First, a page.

Hello from VMworld EMEA in Barcelona. Well, we can finally talk about vSphere 6.5 today. In this post, I want to highlight a number of new and enhanced features that you will find in vSphere 6.5 related to core storage. I am not going to discuss Virtual SAN (VSAN), Virtual Volumes (VVols) or I/O Filter enhancements (VAIO) specifically in this post, although you will no doubt see some new features tie directly into the latter. Instead, I want to talk about those features that are specific to core storage.
The first new core storage feature that I want to highlight is that we have a new version of VMFS in vSphere 6.5, namely VMFS-6. A lot of the improvements to VMFS-6 are internal, and not directly visible to an end-user. However, what you should notice as a result of these internal improvements is an all round performance improvement, including faster file creation, device discovery and device rescanning. Another major enhancement could be considered future proofing; VMFS-6 is now 4K aligned, which will allow VMFS-6 to support newer 4K drives once they become supported. One other enhancement to call out is better ways to handle ATS miscompare issues which I know has been problematic for some storage arrays. There is now a new retry mechanism included in VMFS-6 to avoid (as much as possible) this situation.
Lastly, you should note that there is no upgrade path from previous versions of VMFS to VMFS-6 due to the considerable amount of on-disk changes. Moving to VMFS-6 should be considered a migration. My understanding is that we will be publishing some guidance on how to migrate to this new version of VMFS using techniques such as Storage vMotion.
This is a feature I know that many of you have been waiting for. There is now automatic UNMAP with VMFS-6 and vSphere 6.5. This automated UNMAP crawler mechanism will reclaim what is termed “dead” or “stranded” space on VMFS-6 datastores. Blocks that have been freed will be reclaimed within 12 hours by the crawler. For more immediate reclaim of dead space, the manual method that was available in previous versions of vSphere is still available.
3. Linux Guest OS SPC-4 support
This enhancement increases the SCSI Primary Command specification in the Linux Guest VSCSI. In particular, this will enable in-guest dead space reclamation in Linux Guests. Linux distributions check the SCSI version before sending an UNMAP command, and because Linux guests were using older specifications up to now, it did not send UNMAPs. With SPC-4 support introduced in for Linux Guests in vSphere 6.5, these should now also be able to issue UNMAPs, meaning that dead or stranded space can now be reclaimed in a Linux Guest OS.
4. NFS 4.1 Improvements
The major NFS 4.1 client enhancements in vSphere 6.5 is to introduce support for hardware acceleration. In other words, certain operations may now be offloaded to the storage array.
NFS 4.1 Kerberos also adds AES encryption support in 6.5. AES256-CTS-HMAC-SHA1-96 and AES128-CTS-HMAC-SHA1-96 are supported. The DES-CBC-MD5 encryption type is not supported in NFSv4.1 in 6.5.
NFS v4.1 also includes full IPv6 support.
Finally vSphere 6.5 introduces a new Kerberos integrity checking mechanism for NFS v4.1, called SEC_KRB5I. This feature uses checksum to protect NFS data.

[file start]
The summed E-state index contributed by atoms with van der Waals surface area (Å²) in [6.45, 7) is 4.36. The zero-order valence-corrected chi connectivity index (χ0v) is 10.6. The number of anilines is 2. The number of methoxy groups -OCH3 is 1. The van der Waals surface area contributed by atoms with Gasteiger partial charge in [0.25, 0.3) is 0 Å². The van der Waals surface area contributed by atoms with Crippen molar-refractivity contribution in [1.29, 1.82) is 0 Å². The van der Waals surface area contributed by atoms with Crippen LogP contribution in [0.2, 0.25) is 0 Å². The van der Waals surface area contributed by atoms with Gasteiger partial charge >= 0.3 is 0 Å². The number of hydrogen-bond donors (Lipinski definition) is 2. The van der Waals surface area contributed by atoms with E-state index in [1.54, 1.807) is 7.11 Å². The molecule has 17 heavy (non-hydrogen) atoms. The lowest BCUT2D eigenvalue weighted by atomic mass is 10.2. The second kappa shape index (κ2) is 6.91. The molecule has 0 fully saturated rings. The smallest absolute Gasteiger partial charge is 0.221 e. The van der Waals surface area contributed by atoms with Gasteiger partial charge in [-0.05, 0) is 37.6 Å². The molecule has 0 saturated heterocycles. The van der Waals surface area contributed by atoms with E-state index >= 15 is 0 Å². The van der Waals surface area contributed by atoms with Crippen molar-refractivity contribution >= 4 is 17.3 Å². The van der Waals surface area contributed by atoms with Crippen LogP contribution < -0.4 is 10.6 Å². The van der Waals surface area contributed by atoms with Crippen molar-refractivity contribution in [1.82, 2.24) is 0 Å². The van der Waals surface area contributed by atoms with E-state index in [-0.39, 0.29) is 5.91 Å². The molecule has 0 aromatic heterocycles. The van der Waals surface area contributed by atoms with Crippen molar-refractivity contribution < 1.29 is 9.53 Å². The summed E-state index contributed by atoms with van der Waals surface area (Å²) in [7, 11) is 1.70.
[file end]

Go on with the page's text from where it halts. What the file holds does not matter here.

5. iSCSI Improvements
There are also a few improvements to iSCSI to call out. The first is that we can now route connectivity between an iSCSI initiator and an iSCSI target. This is now fully supported. Another feature is the fact that we can now use different gateways setting per VMkernel interface. This implies that port binding can be used to reach targets in different subnets.
Another enhancement is that iSCSI can now be used with NSX “opaque” switched.
Finally, UEFI iSCSI boot is also supported, so you can now boot an ESXi host from an iSCSI LUN using UEFI settings in the system BIOS.
6. SIOC version 2
Storage I/O Control (SIOC) in vSphere 6.5 is now policy driven via I/O Filters. In a new Common Rules section to Storage Policies, you can now select SIOC. By default, there are three default settings for Limits, Reservations and Shares called Low, Normal and High. However you can go ahead and create your own custom settings. Once the policy is created, you can simply select that policy at VM provisioning time (or indeed, after the VM has been deployed). This is much easier approach to hand-editing each VMs and assigning them appropriate settings, which is what we had to do in the past. Here is an example of the SIOC allocations:
One final point: in this initial release of SIOC V2 in vSphere 6.5, there is no support for Virtual SAN or Virtual Volumes. SIOC v2 is only supported with VMs that run on VMFS and NFS datastores.
7. VM Encryption
Also new to vSphere 6.5 is VM encryption. Just like SIOC v2, VM encryption is implemented via I/O Filters. I am not going to highlight too much at this point, as I know my good pal Mike Foley is creating a lot of collateral on this very topic. Check out blogs/papers etc from Mike for the latest and greatest on this enhancement. Just by way of a teaser, this screenshot shows the default Encryption setting when selected via the Common rules in the policies section of vSphere:
There are two major limit increases that I want to highlight. First, ESXi hosts running version 6.5 can now support up to 2,000 paths in total. Second, ESXi hosts running version 6.5 can now support up to 512 devices. This is a 2X increase from previous versions of ESXi where the number of devices supported was limited to 256.
9. Upcoming white paper
As mentioned in the introduction, this is just an overview. I am working with a lot of the engineering teams responsible for the above improvements and enhancements to bring you a white paper that looks into the above list of items in more detail. Watch this space around vSphere 6.5 GA.